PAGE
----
The Venue 11 Pro delivers many of the Surface Pro 2's features without the Pro 2's high $899 base price. Dell's tablet offers a 10.6-inch 1080p screen, slightly bigger than the Pro 2's equally high-resolution display; up to 8 GB of RAM, same as the Surface Pro 2's top configurations; and up to 256 GB of SSD storage, not quite as big as the 512 GB drive found in Microsoft's highest-end model.

Venue 11 Pro buyers can choose either Intel's new "Bay Trail" Atom chip or one of Intel's most powerful fourth-generation "Haswell" chips, a version of which also powers the Surface Pro 2. The Venue 11 Pro also supports most of the same accessories as the Pro 2, including a stylus, an attachable keyboard and a docking station.

It's not yet clear how a Venue 11 Pro will perform relative to an equally well-equipped Surface Pro 2. Microsoft VP Panos Panay said last month that the Surface Pro will be faster than 95% of laptops, and Microsoft representatives have repeatedly characterized the device as an ultrabook, not a tablet. Surface director Cyril Belikoff told InformationWeek that the device's speed comes not only from Intel's Haswell processor, but also from the Surface Pro 2's engineering.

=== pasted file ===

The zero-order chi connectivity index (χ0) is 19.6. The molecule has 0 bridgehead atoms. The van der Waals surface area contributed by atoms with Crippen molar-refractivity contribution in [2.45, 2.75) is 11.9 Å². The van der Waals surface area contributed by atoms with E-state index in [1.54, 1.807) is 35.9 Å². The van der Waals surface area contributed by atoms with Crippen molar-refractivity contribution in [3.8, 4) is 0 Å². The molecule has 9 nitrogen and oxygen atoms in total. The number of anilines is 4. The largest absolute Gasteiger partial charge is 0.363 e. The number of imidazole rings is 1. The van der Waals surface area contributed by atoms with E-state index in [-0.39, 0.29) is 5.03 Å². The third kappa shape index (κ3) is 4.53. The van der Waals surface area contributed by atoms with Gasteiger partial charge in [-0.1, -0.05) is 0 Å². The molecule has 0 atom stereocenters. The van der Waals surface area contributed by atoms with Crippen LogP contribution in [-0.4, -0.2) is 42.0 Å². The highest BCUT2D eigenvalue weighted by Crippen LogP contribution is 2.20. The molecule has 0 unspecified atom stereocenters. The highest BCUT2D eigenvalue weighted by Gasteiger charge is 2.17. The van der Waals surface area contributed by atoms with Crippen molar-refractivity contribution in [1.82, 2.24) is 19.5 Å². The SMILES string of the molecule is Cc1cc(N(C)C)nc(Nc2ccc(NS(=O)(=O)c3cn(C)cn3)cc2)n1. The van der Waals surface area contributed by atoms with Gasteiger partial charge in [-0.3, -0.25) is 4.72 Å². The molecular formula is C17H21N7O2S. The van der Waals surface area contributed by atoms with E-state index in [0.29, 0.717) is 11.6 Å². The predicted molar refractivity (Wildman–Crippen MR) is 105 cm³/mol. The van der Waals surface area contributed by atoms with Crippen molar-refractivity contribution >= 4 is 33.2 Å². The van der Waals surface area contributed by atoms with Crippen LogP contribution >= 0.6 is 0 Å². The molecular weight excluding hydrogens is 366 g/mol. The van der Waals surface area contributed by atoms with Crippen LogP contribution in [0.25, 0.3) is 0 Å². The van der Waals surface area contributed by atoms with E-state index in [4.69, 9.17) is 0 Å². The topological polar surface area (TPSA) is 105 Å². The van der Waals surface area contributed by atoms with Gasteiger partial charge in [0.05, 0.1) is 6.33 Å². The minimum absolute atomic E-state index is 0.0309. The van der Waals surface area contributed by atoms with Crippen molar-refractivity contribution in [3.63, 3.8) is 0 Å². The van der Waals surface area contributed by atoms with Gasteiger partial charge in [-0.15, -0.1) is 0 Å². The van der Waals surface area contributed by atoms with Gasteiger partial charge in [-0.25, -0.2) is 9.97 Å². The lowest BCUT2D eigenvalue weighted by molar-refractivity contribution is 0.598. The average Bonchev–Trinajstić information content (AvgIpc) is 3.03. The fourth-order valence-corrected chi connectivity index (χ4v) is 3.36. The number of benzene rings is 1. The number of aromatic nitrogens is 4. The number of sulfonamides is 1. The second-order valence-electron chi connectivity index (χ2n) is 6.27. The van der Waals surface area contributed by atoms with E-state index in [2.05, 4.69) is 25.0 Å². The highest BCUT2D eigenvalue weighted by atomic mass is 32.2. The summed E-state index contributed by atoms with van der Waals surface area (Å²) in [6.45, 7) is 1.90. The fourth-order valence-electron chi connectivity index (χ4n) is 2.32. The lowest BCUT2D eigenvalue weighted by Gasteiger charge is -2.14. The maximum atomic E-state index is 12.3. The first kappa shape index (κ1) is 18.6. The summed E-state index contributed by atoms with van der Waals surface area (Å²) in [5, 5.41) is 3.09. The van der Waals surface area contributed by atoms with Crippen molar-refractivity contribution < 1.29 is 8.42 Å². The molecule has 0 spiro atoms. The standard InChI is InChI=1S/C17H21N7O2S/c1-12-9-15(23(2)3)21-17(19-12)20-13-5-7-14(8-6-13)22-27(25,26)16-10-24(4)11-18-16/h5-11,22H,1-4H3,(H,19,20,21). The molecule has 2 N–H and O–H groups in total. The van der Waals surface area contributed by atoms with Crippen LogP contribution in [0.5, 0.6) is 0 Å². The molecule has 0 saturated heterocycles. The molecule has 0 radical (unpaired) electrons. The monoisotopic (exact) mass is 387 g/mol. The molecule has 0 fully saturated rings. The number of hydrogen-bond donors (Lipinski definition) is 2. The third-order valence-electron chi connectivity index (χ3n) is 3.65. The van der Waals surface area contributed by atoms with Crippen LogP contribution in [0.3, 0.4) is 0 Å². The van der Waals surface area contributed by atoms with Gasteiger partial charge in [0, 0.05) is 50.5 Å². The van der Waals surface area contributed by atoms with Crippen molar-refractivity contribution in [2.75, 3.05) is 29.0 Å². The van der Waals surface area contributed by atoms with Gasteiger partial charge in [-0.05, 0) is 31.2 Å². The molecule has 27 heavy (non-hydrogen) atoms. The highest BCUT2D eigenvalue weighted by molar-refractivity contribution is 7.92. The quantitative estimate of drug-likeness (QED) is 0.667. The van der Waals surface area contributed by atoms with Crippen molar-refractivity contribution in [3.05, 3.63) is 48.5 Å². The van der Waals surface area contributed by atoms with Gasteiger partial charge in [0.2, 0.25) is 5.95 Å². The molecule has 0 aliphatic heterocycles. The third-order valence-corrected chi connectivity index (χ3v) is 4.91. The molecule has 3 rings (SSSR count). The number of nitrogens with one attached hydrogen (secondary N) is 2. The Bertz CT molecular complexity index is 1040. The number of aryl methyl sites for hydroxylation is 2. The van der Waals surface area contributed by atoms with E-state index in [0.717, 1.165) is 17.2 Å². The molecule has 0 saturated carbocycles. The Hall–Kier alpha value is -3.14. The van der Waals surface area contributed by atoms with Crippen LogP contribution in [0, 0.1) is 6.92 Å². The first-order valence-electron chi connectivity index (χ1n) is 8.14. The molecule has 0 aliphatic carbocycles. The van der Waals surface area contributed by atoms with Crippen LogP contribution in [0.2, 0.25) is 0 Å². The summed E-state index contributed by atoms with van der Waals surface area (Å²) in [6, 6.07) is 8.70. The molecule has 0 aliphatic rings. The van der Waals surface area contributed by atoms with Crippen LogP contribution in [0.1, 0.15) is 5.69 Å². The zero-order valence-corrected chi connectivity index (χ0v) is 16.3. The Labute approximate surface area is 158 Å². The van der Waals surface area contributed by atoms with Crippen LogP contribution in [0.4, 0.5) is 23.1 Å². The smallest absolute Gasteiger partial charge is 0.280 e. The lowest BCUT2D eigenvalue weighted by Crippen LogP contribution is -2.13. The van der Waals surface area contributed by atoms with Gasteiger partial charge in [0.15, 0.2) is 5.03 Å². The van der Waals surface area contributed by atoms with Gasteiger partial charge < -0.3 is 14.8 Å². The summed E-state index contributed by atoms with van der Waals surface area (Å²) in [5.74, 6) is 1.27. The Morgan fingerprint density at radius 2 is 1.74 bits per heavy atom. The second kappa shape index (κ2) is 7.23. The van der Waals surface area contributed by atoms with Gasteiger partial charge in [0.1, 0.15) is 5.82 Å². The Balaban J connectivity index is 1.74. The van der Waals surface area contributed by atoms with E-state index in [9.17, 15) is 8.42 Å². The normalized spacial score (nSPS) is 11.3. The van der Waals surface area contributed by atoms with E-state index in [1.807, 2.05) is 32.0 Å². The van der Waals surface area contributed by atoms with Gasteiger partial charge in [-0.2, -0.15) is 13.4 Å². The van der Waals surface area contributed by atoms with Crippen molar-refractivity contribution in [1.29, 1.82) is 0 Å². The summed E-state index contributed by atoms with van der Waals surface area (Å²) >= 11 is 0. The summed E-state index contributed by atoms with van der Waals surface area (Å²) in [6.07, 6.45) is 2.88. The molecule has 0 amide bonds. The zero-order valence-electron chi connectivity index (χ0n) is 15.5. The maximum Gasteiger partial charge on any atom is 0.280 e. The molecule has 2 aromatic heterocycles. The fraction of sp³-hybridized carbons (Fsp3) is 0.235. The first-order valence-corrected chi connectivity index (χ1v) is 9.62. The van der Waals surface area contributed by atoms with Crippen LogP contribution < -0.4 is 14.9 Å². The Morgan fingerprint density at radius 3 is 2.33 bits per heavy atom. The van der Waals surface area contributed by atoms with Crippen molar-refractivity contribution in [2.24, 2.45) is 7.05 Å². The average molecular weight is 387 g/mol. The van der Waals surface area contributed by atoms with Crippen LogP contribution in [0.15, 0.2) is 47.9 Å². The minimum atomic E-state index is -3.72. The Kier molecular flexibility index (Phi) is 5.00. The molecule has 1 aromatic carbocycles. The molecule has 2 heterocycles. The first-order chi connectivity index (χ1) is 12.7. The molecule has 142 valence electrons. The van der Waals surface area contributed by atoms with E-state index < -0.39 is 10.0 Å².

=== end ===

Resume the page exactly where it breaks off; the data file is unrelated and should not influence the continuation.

But even if Dell's tablet offers only 90% of the Surface Pro 2's performance, the Venue Pro 11 starts at just $499, well below the Surface Pro 2's $899. Dell hasn't yet disclosed the price of more powerful configurations or accessories, so it's not clear how cost will compare when the devices are comparably equipped. But would-be Surface buyers could be persuaded if Dell follows through by undercutting the Surface Pro 2's prices.

As for the 8-inch Venue 8 Pro, it doesn't compete in the same market as the larger Surface 2, per se, but both devices will be competing for many of the same buyers looking for a low-cost, ultra-mobile Windows tablet.